“With each level, I was learning more and more, and realized there was still so much more to learn about children and families and child care,” Briggs said. “And of course, over the years, all of this has been changing. So, with the constant changes, [there] was a need for constant knowledge.”

For Briggs, who offers a preschool program for toddlers, getting her master’s degree was about making her in-home program the best it could be. Her business, Lil’ Bits Family Child Care Home, has the highest ranking in Pennsylvania’s Keystone STARS program for rating providers.

“I did this for my business and for the children and their families, to be able to offer the best that I could possibly offer,” Briggs said. “I honestly did not think about the debt end of it at the time that I was trying to better my program.”

Briggs’ income has not gone up with her education level — she said she makes about $30,000 per year, depending on how many children are enrolled in her program, which is capped at six. Because of this, she receives a reduced rate to repay her student loans at $150 instead of the $600 per month she would have been paying if her income were higher. But the amount she pays each month barely covers the interest.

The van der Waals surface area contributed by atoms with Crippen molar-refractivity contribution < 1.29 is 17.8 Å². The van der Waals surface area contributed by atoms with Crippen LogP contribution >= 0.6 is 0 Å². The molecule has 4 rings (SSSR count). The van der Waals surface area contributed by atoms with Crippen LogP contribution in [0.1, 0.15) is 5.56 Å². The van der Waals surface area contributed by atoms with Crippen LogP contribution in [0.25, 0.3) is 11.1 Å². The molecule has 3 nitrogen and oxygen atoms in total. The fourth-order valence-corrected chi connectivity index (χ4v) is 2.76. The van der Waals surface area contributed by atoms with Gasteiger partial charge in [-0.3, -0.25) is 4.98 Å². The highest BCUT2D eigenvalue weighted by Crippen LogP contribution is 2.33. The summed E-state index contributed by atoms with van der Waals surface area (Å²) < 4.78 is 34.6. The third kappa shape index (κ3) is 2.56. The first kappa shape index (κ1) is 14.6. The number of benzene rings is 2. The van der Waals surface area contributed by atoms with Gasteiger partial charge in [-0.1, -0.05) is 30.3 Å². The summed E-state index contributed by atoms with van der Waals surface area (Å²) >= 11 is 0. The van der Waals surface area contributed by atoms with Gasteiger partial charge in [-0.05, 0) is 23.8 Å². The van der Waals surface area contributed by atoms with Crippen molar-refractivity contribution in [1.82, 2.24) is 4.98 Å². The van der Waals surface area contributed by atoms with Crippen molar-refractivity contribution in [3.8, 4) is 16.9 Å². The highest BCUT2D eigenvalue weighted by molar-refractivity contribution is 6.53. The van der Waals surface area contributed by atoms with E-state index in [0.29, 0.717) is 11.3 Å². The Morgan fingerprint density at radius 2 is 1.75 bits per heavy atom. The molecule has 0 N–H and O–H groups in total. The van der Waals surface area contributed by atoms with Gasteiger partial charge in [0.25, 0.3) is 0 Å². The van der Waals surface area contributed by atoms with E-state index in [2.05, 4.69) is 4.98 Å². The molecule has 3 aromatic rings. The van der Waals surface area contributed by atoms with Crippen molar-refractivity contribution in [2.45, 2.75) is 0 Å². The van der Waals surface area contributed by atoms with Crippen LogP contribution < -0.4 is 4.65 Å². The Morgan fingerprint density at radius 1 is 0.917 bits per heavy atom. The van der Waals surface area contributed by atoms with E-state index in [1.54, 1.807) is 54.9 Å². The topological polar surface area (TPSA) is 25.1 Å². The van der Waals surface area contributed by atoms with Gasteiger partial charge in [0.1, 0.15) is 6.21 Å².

“This is just a huge debt over me that I see no end to,” Briggs said.

BriAnne Moline is in a similar situation. She started as a janitor in a child care center 15 years ago, before being hired as a child care provider. She enrolled in an associate degree program for early childhood in 2009 and completed it a few years later. When financial difficulties forced the center she worked at to shut down unexpectedly, Moline enrolled in an online bachelor’s degree program. At the same time, she decided to open her own child care program at her home in Missoula, Montana.

That was five years ago. Now, Moline enrolls 22 children at her in-home, group child care center. She is set to graduate with her bachelor’s degree next summer, and has about $60,000 in student loan debt.